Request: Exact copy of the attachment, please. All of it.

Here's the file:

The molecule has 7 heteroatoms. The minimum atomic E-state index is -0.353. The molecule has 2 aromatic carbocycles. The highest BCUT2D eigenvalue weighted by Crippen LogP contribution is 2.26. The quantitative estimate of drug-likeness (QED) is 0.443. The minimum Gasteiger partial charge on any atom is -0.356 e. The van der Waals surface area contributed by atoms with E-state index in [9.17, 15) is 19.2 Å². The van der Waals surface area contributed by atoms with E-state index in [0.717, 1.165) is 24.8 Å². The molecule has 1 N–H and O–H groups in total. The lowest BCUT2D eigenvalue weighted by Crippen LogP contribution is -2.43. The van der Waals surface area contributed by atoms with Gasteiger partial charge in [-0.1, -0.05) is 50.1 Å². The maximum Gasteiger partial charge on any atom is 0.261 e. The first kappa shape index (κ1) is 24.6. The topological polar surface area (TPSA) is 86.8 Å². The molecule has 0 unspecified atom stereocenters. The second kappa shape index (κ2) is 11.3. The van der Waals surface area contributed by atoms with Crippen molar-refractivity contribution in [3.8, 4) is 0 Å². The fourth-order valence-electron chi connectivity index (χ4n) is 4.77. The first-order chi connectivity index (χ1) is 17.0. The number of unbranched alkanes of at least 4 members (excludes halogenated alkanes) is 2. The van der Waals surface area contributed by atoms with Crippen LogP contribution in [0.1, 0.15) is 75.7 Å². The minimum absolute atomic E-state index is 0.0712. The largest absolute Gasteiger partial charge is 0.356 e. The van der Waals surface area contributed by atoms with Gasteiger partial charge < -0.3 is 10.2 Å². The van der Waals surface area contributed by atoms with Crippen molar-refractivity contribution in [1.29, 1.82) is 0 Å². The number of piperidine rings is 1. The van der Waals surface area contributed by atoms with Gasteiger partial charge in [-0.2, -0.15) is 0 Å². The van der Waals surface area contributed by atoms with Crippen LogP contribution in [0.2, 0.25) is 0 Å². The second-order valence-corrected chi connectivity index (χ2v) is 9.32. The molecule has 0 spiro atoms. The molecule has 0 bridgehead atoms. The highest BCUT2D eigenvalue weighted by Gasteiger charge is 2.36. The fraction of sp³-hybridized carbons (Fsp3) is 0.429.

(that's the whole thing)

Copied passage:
The molecule has 7 heteroatoms. The minimum atomic E-state index is -0.353. The molecule has 2 aromatic carbocycles. The highest BCUT2D eigenvalue weighted by Crippen LogP contribution is 2.26. The quantitative estimate of drug-likeness (QED) is 0.443. The minimum Gasteiger partial charge on any atom is -0.356 e. The van der Waals surface area contributed by atoms with E-state index in [9.17, 15) is 19.2 Å². The van der Waals surface area contributed by atoms with E-state index in [0.717, 1.165) is 24.8 Å². The molecule has 1 N–H and O–H groups in total. The lowest BCUT2D eigenvalue weighted by Crippen LogP contribution is -2.43. The van der Waals surface area contributed by atoms with Gasteiger partial charge in [-0.1, -0.05) is 50.1 Å². The maximum Gasteiger partial charge on any atom is 0.261 e. The first kappa shape index (κ1) is 24.6. The topological polar surface area (TPSA) is 86.8 Å². The molecule has 0 unspecified atom stereocenters. The second kappa shape index (κ2) is 11.3. The van der Waals surface area contributed by atoms with Crippen molar-refractivity contribution in [3.8, 4) is 0 Å². The fourth-order valence-electron chi connectivity index (χ4n) is 4.77. The first-order chi connectivity index (χ1) is 17.0. The number of unbranched alkanes of at least 4 members (excludes halogenated alkanes) is 2. The van der Waals surface area contributed by atoms with Crippen LogP contribution in [0.1, 0.15) is 75.7 Å². The minimum absolute atomic E-state index is 0.0712. The largest absolute Gasteiger partial charge is 0.356 e. The van der Waals surface area contributed by atoms with Gasteiger partial charge < -0.3 is 10.2 Å². The van der Waals surface area contributed by atoms with Crippen molar-refractivity contribution in [1.29, 1.82) is 0 Å². The number of piperidine rings is 1. The van der Waals surface area contributed by atoms with Gasteiger partial charge in [-0.2, -0.15) is 0 Å². The van der Waals surface area contributed by atoms with Crippen LogP contribution in [0.2, 0.25) is 0 Å². The second-order valence-corrected chi connectivity index (χ2v) is 9.32. The molecule has 0 spiro atoms. The molecule has 0 bridgehead atoms. The highest BCUT2D eigenvalue weighted by Gasteiger charge is 2.36. The fraction of sp³-hybridized carbons (Fsp3) is 0.429.